Really, judge for yourself; all those words and the high-minded(-esque) tone of his writing can be--should be--boiled down to that. Of course, it doesn't make much of a "case," whereas some might be fooled by a couple of ten-dollar words, an opaque (translucent at best) sentence structure, and a couple of mangled case studies.

It's very easy to mismanage any change of law or public policy--or anything else, for that matter. Reagan-Bush found this out as banking (S&Ls actually) was deregulated without restoring accountability to the deregulated industry--keeping accountability in government hands. As it was done, we ended up with bail-outs, opus 1986+.

If you're removing a dam, empty it first, THEN tear it down. Don't tear the dam of a full reservoir down, or you'll have a disaster. Or perhaps that disaster is your way of "proving" that the idea of removing the dam was a bad idea in the first place. We get a lot of that from government... ...for millennia. And that's almost certainly what happened in England's deregulation attempt.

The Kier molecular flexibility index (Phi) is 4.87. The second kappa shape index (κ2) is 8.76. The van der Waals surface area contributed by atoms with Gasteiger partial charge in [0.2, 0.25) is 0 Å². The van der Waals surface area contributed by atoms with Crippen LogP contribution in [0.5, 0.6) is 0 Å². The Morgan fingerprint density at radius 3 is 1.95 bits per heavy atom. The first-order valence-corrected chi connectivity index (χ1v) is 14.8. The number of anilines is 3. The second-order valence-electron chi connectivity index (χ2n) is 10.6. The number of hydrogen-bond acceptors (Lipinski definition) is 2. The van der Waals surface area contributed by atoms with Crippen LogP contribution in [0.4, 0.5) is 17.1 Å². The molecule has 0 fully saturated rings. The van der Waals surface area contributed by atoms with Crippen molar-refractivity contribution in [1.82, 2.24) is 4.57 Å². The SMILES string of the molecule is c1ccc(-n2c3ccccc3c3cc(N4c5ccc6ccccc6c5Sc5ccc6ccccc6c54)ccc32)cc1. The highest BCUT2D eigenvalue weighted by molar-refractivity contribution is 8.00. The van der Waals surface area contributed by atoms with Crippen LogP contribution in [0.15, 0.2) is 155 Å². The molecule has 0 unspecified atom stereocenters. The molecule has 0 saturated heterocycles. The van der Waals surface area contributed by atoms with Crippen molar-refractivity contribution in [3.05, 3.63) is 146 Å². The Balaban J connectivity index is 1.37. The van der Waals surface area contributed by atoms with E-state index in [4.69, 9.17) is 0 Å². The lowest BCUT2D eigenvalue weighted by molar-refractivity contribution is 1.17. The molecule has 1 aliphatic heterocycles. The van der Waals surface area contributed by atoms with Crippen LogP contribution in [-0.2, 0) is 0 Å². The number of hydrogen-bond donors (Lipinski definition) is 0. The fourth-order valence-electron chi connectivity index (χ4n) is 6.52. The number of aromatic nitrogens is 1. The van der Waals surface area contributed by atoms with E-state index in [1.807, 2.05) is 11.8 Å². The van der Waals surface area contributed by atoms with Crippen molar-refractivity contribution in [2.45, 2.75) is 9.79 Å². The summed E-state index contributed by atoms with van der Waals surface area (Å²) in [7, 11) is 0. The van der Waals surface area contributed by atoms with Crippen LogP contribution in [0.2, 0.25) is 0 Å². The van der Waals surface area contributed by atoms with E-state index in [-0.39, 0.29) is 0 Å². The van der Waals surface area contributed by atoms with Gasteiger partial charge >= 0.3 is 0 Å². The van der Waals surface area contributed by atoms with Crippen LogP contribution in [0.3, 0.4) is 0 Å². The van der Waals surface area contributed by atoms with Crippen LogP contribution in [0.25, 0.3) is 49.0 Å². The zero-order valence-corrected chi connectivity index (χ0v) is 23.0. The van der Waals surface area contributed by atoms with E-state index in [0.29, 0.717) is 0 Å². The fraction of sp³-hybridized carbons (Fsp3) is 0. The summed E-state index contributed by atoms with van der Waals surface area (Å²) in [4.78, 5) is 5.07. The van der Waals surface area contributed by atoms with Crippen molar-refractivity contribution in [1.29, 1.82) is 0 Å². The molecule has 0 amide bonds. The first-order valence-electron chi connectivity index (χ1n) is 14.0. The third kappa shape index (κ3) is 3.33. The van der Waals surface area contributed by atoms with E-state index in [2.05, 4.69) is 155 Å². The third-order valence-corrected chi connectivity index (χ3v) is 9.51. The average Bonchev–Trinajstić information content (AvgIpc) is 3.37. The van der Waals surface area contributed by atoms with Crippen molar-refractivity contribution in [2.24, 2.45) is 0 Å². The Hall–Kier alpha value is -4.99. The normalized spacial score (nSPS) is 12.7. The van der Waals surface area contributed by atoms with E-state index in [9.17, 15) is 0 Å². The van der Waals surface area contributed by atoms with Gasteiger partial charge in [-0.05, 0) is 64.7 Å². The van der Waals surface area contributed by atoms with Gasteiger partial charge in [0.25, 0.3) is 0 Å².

Deregulation and "delegalization" (the latter meaning having the legal system ignore drugs) clearly have to be done sensibly, with an awareness of 'dams' in place and an intelligent means of 'draining' them. We even had to learn same through our (U.S.) earlier experience of The Prohibition: when it was removed, there still was a horrendous fight. All that 'dammation' known as official repression... It's still not really worked out: the narcissists won at least a few battles and hold that ground today.

The drug war is a cure that's far worse than the disease. Until the prison-industrial complex can be disincentivized and/or deconstructed, vested interests will rule and keep that atrocious cure in place.

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kldimond
on September 21, 2015 at 06:31:07 am

It is true that the British experiment with relaxation of licensing laws resulted in chaos in our town centres and added to the burden on A&E wards. However, those premises best placed to gain from the relaxation were the kind of nightclubs where drinking is of the binge type and where disorder is a guarantee no matter what hour of the day it might be - especially when blended with the kind of recreational drug use so common in such places. The experiment could have served rural pubs or quieter town centre pubs and bars much better. By and large, the drinkers leaving establishments such as that are no menace to society. Hence the enduring popularity of the good old-fashioned lock-in, one of the only ways that the industry is currently able to stave off extinction.

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Chris Phillips